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Auto review: Ford rolls out its reborn
Ranger pickup for 2019, including the
trail-ready FX4
By G. ChamBers Williams iii
Fort Worth star-teleGram
The Ranger midsize pickup has returned to the Ford truck lineup
2019 after an eight-year hiatus, taking on the recently re-introduced
Chevrolet Colorado/GMC Canyon models, among others.
This revived Ranger has a new exterior design, chassis and
powertrain developed specifically for North America, and, like other
newer Ford truck products, makes extensive use of aluminum in the
body to reduce weight and improve fuel economy.
Available now, the Ranger comes in two cab configurations,
SuperCab and SuperCrew, with three main trim levels, XL, XLT and
Lariat, with the FX off-road packages available on both versions.
Both body styles have seating for up to five people, but the
SuperCrew has more rear cabin space with better legroom, and it has
four doors. SuperCab models have a six-foot-long cargo box, while
Super Crew versions have a five-foot box.
Prices start at $24,300 (plus $1,195 freight) for a two-wheel drive
XL SuperCab model, and base prices climb up to $38,565 for the
top-spec four-wheel drive Lariat SuperCrew.
Stepping up to SuperCrew for the XL costs $2,400 more, while it’s
$2,175 more for both the XLT and top-level Lariat SuperCrew models
compared with their SuperCab versions.

front and rear overhangs for clearing obstacles on the trail.
Available is a rugged steel bumper with an integrated trailer hitch
receiver, allowing the Ranger to tow ATVs, travel trailers or boats.
Maximum towing capacity is 7,500 pounds with the Trailer Tow
Package ($495) included on our test model.
Inside, there is a front center dash stack that has an eight-inch
touch screen, and there is an instrument cluster with dual LCD
screens for vehicle, navigation and audio information.
The FX4 Off-Road Package makes the new Ranger trail ready, and
includes off-road shocks, all-terrain tires, a heavy-gauge steel front
bash plate, frame-mounted skid plates, FX4 badges, and a Terrain
Management System similar to that of the F-150 Raptor.
outside temperature display; and a locking glove box.
Features include normal; grass, gravel and snow; mud and ruts;
and sand driving modes. The system automatically adjusts throttle
We had two 12-volt power outlets and two USB ports in the front
response, gearing and vehicle controls to match the terrain or weather of the shifter just under the dash, and there was a 110-volt power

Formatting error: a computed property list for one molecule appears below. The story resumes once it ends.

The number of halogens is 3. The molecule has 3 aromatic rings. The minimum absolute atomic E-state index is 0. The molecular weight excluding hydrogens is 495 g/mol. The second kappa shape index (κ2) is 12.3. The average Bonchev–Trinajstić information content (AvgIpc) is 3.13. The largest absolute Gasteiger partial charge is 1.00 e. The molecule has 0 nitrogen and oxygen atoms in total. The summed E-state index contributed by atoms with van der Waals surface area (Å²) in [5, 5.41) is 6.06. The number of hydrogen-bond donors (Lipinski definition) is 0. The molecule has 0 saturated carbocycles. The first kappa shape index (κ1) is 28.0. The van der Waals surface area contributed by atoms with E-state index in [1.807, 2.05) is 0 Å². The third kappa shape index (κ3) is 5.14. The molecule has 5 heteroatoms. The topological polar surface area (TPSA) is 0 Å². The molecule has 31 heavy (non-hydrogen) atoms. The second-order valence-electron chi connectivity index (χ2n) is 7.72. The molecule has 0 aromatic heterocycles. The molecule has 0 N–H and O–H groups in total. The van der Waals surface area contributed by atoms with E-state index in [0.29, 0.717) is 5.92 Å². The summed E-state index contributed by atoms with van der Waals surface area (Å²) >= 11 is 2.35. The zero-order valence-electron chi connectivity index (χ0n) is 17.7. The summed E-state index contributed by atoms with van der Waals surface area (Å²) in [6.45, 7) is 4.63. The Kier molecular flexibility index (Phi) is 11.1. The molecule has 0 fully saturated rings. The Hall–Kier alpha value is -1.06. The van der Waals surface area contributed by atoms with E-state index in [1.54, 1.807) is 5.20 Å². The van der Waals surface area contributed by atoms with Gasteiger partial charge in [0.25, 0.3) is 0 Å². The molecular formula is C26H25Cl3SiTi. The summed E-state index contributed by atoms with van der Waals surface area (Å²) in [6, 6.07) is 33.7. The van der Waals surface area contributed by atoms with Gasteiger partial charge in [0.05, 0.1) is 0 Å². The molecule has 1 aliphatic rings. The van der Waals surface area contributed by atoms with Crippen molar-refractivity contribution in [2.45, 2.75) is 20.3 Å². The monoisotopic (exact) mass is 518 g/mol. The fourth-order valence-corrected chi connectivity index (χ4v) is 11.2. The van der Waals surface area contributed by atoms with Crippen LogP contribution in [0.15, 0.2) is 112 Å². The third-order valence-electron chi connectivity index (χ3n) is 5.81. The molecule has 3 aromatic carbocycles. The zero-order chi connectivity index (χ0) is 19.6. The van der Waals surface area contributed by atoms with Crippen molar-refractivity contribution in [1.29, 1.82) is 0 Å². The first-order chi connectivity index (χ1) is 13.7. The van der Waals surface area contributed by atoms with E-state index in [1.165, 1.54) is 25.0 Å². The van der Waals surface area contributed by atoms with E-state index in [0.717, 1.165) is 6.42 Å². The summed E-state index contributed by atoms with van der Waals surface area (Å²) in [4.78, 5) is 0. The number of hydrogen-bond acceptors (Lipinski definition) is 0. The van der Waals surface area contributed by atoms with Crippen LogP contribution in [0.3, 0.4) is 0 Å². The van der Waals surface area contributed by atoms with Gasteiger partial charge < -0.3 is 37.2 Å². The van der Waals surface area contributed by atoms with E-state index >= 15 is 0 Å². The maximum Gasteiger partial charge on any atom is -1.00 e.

outlet as well.
Also included in the FX4 package is Ford’s new Trail Control
Other standard features included 4-G Wi-Fi; auto stop/start for the
technology, which automatically manages acceleration and braking on engine, designed to save fuel in stop-and-go traffic; hill-start assist;
rough terrain. Trailer Sway Control was included on our XLT.
remote keyless entry with pushbutton start; curve control; and a

Standard are Dana AdvanTEK independent solid axles on two- and
perimeter alarm.
four-wheel-drive models, along with an optional electronic-locking rear Our truck came with the Equipment Group 302A ($2,800), which
axle (standard on FX2 and FX4 packages) for increased traction.
brought dual-zone automatic climate control, a sliding rear window
Rear-wheel drive is standard, but four-wheel drive can be added for
Ranger four-wheel-drive versions feature low-range gearing for
with defrost, and remote start.
$4,000 on the XLT and Lariat, and $4,160 on the XL.
serious off-road conditions. There is a knob on the left side of the
Additional options on our tester included very nice 18-inch
Our test model for this report was the midlevel XLT SuperCrew
center console shifter that electronically engages 4WD High or 4WD
machined-aluminum wheels ($895), replacing the standard 17-inch
with shift-on-the-fly four-wheel drive (base price $34,295) and the
Low modes, along with the normal 2WD.
wheels; a sprayed-in bedliner ($495); tray-style floor liner ($135);
FX4 Off-Road Package ($1,295), including an electronic-locking rear
We took our Ranger on some mild state and national park off-road
and the Ford keyless-entry keypad on the driver’s door ($95), which
trails, where it performed flawlessly in light dirt and sand (but we did
ensures that you’ll never be locked out.
The new Ranger is powered by a 2.3-liter EcoBoost four-cylinder
not encounter any mud or heavy rock). Shifting into and out of 4WD
We found the front bucket seats to be generally comfortable, even
gasoline engine with a 10-speed automatic transmission. The engine was quick and easy.
on a semi-long drive. The rear seat is comfy enough for two adults, but